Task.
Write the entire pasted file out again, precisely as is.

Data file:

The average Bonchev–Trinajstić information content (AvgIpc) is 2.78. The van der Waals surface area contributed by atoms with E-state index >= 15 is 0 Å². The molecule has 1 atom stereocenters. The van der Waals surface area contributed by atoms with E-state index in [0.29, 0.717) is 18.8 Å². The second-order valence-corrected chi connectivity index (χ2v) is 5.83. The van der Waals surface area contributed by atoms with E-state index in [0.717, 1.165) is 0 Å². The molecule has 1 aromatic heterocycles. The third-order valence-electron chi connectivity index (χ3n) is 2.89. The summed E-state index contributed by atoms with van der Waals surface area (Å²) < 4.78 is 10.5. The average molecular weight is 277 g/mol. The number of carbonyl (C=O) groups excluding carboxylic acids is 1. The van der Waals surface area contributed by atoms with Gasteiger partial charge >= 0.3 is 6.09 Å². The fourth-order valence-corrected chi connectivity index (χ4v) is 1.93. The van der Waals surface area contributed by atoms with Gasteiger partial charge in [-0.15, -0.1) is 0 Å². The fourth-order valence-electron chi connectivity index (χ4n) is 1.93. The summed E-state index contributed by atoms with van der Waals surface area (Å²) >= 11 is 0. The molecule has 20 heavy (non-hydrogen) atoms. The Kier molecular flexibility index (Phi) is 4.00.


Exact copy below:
The average Bonchev–Trinajstić information content (AvgIpc) is 2.78. The van der Waals surface area contributed by atoms with E-state index >= 15 is 0 Å². The molecule has 1 atom stereocenters. The van der Waals surface area contributed by atoms with E-state index in [0.29, 0.717) is 18.8 Å². The second-order valence-corrected chi connectivity index (χ2v) is 5.83. The van der Waals surface area contributed by atoms with E-state index in [0.717, 1.165) is 0 Å². The molecule has 1 aromatic heterocycles. The third-order valence-electron chi connectivity index (χ3n) is 2.89. The summed E-state index contributed by atoms with van der Waals surface area (Å²) < 4.78 is 10.5. The average molecular weight is 277 g/mol. The number of carbonyl (C=O) groups excluding carboxylic acids is 1. The van der Waals surface area contributed by atoms with Gasteiger partial charge >= 0.3 is 6.09 Å². The fourth-order valence-corrected chi connectivity index (χ4v) is 1.93. The van der Waals surface area contributed by atoms with Gasteiger partial charge in [-0.15, -0.1) is 0 Å². The fourth-order valence-electron chi connectivity index (χ4n) is 1.93. The summed E-state index contributed by atoms with van der Waals surface area (Å²) >= 11 is 0. The molecule has 20 heavy (non-hydrogen) atoms. The Kier molecular flexibility index (Phi) is 4.00.